Meanwhile, the phone-hacking battle was ongoing. At first, Sheikh Mohammed’s legal team argued the English courts had no jurisdiction because any alleged hacking was “a foreign act of state”. The claim was thrown out by both the high court last October and again by the court of appeal in February. During those hearings, Sheikh Mohammed’s lawyers said “in relation to intelligence or security matters” it was the UAE’s policy to “neither confirm or deny” what practices it engaged with.
Ultimately, however, as the high court concluded, it was the court’s duty to make a decision: “A decision to abstain from adjudicating on these allegations would seem to us to undercut the United Kingdom’s sovereignty.”
Sheikh Mohammed’s legal team then sought to challenge the conclusions of Marczak, who first raised concerns. The court appointed its own independent expert, Alastair Beresford, professor of computer security at the University of Cambridge, who validated Marczak’s conclusions in evidence accepted by the court. There was “a unanimity of opinion between them”, McFarlane concluded.
That was endorsed, too, by statements made by NSO to the court, an effective admission by the company that it believed its software had been misused to target both Princess Haya and Shackleton.
In a letter to the court, NSO said on 4 August 2020 it had become “aware of a possible use of the technology by a customer that was not in accordance with the contractual terms applicable to it” and that “information was provided to NSO that raised the possibility that Baroness Shackleton’s mobile phone, that of another unnamed member of her firm and that of her client (the Respondent Mother), may have been compromised”.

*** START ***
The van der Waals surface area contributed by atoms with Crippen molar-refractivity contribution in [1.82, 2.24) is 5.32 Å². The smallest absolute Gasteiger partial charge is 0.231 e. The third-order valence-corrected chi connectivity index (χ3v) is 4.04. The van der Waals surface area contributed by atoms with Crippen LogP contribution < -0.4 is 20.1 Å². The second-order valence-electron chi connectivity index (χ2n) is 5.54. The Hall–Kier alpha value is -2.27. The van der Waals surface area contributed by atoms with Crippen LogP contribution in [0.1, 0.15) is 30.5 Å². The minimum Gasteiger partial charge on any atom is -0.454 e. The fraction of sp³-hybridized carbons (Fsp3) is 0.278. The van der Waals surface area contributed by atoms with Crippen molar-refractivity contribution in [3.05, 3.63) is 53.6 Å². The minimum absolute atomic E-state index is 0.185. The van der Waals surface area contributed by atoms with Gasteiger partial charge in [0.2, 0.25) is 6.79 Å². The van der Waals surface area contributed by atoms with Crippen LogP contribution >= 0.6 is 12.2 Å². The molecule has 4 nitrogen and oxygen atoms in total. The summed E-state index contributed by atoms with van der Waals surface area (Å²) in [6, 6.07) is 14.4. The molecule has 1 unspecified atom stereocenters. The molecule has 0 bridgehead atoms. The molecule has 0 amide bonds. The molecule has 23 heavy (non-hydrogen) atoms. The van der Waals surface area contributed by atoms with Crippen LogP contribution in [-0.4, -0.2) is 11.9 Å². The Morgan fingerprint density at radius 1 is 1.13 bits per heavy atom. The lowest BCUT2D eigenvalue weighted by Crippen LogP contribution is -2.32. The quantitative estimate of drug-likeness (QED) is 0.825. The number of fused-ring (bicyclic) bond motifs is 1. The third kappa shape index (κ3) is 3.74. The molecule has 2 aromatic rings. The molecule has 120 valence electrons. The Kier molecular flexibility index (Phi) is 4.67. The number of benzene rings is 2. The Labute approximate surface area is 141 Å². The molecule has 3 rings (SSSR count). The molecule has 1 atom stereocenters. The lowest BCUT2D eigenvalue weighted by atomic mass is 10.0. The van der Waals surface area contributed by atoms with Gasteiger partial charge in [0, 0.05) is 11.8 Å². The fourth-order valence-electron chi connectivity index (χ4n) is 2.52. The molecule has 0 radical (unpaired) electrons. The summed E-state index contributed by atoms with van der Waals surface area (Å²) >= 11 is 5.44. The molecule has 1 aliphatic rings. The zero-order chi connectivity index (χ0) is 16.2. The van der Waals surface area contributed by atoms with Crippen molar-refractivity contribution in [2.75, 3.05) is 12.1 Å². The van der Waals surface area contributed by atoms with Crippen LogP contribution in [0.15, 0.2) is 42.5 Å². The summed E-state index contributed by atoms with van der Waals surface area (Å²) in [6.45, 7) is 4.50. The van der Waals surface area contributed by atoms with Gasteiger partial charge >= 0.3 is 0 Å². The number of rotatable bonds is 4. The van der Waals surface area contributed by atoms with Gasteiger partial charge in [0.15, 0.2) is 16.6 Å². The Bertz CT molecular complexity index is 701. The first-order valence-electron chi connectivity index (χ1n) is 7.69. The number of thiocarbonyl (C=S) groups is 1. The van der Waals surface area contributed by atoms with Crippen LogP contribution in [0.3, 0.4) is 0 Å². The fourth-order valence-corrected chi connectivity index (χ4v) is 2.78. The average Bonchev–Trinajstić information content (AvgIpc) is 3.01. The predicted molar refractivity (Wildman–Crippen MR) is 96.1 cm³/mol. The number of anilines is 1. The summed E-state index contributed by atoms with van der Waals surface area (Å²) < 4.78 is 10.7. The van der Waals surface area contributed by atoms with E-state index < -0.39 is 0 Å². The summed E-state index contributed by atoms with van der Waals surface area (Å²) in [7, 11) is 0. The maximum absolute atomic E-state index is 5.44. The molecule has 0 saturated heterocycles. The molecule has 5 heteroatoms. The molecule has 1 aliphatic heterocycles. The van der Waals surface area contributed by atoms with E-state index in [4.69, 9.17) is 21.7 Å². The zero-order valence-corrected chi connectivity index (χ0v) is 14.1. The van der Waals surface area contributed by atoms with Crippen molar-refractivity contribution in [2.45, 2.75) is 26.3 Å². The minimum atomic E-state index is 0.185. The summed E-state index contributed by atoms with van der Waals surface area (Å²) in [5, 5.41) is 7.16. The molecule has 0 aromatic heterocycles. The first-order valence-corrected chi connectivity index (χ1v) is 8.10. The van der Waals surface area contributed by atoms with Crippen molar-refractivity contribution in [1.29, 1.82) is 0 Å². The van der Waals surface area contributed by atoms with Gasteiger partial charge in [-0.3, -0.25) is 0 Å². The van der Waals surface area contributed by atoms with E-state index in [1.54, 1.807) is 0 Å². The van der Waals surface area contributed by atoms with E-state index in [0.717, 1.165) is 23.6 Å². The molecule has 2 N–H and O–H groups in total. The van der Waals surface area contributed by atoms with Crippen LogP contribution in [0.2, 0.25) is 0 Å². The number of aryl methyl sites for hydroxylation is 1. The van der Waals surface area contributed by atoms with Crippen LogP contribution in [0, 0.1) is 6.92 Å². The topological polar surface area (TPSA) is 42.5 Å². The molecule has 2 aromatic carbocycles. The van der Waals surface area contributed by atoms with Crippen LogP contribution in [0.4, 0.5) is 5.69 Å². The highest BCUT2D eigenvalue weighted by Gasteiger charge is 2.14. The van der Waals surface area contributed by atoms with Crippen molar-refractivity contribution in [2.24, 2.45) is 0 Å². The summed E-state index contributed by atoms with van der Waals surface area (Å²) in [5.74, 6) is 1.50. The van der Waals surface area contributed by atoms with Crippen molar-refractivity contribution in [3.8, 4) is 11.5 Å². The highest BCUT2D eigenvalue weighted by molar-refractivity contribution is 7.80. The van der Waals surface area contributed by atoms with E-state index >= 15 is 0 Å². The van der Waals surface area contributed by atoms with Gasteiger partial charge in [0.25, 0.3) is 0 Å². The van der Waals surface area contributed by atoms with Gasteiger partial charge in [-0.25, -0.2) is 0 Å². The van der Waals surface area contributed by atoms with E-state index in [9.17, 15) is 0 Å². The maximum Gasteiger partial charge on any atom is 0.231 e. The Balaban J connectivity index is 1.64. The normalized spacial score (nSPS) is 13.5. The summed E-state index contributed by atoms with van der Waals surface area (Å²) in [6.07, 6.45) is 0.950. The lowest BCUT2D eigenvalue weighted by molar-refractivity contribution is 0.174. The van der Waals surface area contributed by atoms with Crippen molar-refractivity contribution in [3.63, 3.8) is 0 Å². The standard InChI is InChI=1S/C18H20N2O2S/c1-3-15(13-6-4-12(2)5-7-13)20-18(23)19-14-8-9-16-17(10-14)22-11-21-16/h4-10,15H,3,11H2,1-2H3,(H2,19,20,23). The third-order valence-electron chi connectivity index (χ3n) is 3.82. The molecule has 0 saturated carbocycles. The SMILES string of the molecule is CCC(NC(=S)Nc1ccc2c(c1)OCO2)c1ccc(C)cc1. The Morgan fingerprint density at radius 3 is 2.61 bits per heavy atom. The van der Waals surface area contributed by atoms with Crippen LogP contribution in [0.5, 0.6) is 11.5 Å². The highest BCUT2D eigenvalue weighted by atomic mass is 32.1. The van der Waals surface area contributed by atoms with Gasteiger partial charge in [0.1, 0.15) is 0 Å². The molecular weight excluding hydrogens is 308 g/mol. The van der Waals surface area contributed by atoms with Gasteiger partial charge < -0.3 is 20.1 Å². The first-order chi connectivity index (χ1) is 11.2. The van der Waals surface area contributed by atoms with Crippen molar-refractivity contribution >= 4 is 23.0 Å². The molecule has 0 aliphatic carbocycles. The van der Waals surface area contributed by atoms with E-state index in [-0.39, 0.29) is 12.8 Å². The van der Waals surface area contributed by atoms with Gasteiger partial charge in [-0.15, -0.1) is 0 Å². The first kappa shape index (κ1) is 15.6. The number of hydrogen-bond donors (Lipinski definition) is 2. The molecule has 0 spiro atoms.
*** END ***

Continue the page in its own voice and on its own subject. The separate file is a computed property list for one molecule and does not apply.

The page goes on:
NSO told the court it had terminated its contract with “the customer” – a state, most likely Dubai rather than the whole UAE.
Whether there were any wider political repercussions is not recorded in the court papers. The UAE, a federation of seven emirates, remains a close political ally of the UK, with its ruler, Mohammed bin Zayed, being received by Boris Johnson in Downing Street in September. Although a few months earlier, the Guardian reported that the UAE, including Dubai, had already been linked to 400 Britons whose UK mobile phone numbers appeared in a leaked list of numbers identified in the Pegasus project leak and believed to indicate persons of interest selected by government clients of NSO.
Boris Johnson and Mohammed bin Zayed outside No 10 last month. Photograph: Tayfun Salcı/Zuma Press Wire/Rex/Shutterstock
Taken together, McFarlane concluded the evidence was compelling: “I therefore find that all six of these phones have either been successfully infiltrated, or at least the subject of an attempted infiltration, by surveillance software. I find that the software used was NSO’s Pegasus software.”
As much as 265 megabytes of data was secretly extracted from Princess Haya’s phone last summer, the judge noted, a demonstration of the power of the technology.
As for who did it, the conclusions were clear in the judge’s mind, despite efforts from Sheikh Mohammed’s legal team to suggest that other nations, from Israel to Saudi Arabia and in particular Jordan, might have been responsible. “Firstly, it is obvious that the father, above any other person in the world, is the probable originator of the hacking. No other potential perpetrator, being a person or government that may have access to Pegasus software, can come close to the father in terms of probability,” McFarlane concluded.
Which meant that surveillance of the British phones belonging to Princess Haya, her two principal divorce lawyers and some of her associates “was carried out by servants or agents of the father, the Emirate of Dubai or the UAE” – a stark conclusion of state spying that, along with McFarlane’s others, was upheld by the court of appeal.
Yet, despite these developments, the legal battle between Sheikh Mohammed and Princess Haya is not over. The courts are yet to make their final decisions over the children’s welfare, but McFarlane argued that trust between the parties was at a fresh low.
In a striking phrase, the judge summed up the issue: “It is often said that the most important thing that a house burglar steals is the peace of mind of the householder. The same must surely be true of phone hacking.”
Dan Sabbagh Defence and security editor